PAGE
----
The MYCYC trial was the first EUVAS trial to include children, and compared MMF vs cyclophosphamide for the induction of remission; the results will be published later this year. The PEPRS trial is currently examining the use of rituximab as an induction of remission agent in children with AAV, and recruitment began in 2013.

Pitfalls in the diagnosis and management of AAV in children

The main pitfall is delay in diagnosis leading to organ injury and in some cases even death in the pre-diagnostic phase of the illness. Ear, nose, and throat symptoms are very common in the paediatric population, and GPA may not be considered in younger children as a potential cause. More widespread availability of ANCA testing and increased clinician awareness will reduce diagnostic delay, leading to earlier treatment and better outcomes.

Takayasu arteritis (TA)

This is the only recognised large vessel vasculitis affecting children. The disease is very rare, probably affecting less than one in 1 million children per year. The disease is more common in the Japanese population, and previous suggested links to tuberculosis or other infectious trigger have not been confirmed. The disease presents very non-specifically with symptoms such as fevers, headache, fatigue, aches and pains. Hypertension may be the first indication of a problem in children.

It is useful to consider the illness in two phases: the initial inflammatory vasculitic phase, followed by a later fibrotic stenotic phase of the illness, where large arteries become progressively narrowed leading to symptoms due to lack of blood supply to organs and limbs. Due to the non-specific nature and rarity of the condition, children are often well into the stenotic phase of the illness by the time the diagnosis is made, sometimes many years after the disease onset.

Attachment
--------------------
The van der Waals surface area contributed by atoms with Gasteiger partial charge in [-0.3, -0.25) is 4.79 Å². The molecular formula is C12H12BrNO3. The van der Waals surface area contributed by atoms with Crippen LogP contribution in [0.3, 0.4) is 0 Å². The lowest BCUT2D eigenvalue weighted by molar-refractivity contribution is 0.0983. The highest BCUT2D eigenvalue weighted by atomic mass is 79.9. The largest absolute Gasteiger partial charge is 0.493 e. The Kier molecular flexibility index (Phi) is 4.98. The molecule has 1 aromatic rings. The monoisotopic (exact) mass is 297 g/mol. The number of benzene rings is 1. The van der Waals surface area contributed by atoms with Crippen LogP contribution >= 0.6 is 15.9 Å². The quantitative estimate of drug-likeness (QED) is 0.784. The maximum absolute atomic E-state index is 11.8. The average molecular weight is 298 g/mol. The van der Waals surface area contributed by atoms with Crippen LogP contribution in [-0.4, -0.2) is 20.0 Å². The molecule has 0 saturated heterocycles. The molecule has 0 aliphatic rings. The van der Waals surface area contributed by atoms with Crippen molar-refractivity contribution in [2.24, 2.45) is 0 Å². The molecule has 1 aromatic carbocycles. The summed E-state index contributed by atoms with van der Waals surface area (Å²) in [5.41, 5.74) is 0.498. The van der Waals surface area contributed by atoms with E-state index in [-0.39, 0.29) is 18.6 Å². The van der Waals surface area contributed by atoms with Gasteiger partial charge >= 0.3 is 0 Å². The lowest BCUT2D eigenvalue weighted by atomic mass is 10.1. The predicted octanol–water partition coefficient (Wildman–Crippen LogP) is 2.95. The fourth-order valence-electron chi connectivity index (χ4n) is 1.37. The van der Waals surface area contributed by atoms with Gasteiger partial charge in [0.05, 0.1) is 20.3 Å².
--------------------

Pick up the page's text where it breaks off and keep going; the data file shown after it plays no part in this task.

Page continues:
Angiography, and other forms of imaging are key to securing the diagnosis. Treatment usually involves corticosteroids combined with another immunosuppressant (such as cyclophosphamide, methotrexate, MMF etc.) to induce remission; followed by tapering corticosteroids usually combined with methotrexate or azathioprine to maintain remission. Anti-TNF and anti IL-6 treatments are beginning to be used for resistant paediatric cases, but there has never been a clinical trial to guide the management of children or adults with this rare form of vasculitis.

Pitfalls in the diagnosis and management of TA in children

Clinicians should be alert to the possibility of TA in patients with unexplained inflammation and cardiovascular symptoms such as unexplained cardiac failure, hypertension, or other symptoms of vascular insufficiency affecting the limbs or organs. The disease can even present in infancy; the heart may be primarily affected in children with heart valve insufficiency, myocarditis, or even ventricular aneurysms. Another major diagnostic challenge even when the disease is considered, is to differentiate TA from the many non-inflammatory forms of vasculopathy (sometimes with genetic cause) that can affect the paediatric population, the commonest being the entity fibromuscular dysplasia.

Once the diagnosis of TA is secured, another challenge is how to monitor disease activity; blood tests such as ESR and CRP may not be reliable; magnetic resonance scans of arteries looking for features of large vessel vasculitis are important in this context, as are other approaches to imaging such as PET scans, but require specialist interpretation.

Unclassified forms of vasculitis

There are many other forms of vasculitis affecting children that don’t fit into any single entity. It’s essential that clinicians do not delay therapy if severe vasculitic manifestations are unfolding, even if they don’t fit into any particular diagnosis. The sage advice of “treat now and ask questions later” may apply here.

Paediatric vasculitis guidelines


The last 10 years or so has seen important developments and advances in the field of paediatric vasculitis: notably an increase in the number of clinical trials, particularly in relation to Kawasaki disease, but also for more rare forms of paediatric vasculitis including the first trials in AAV and PAN for children; development and validation of classification criteria for paediatric vasculitic diseases; and development and validation of a tool to assess clinical disease activity in children (paediatric vasculitis activity score, or “PVAS”). We still have much more to do however; in particular diagnostic delay is still contributing to poor outcomes. There therefore needs to be increased awareness particularly of the rarer and more serious forms of vasculitis that can affect children.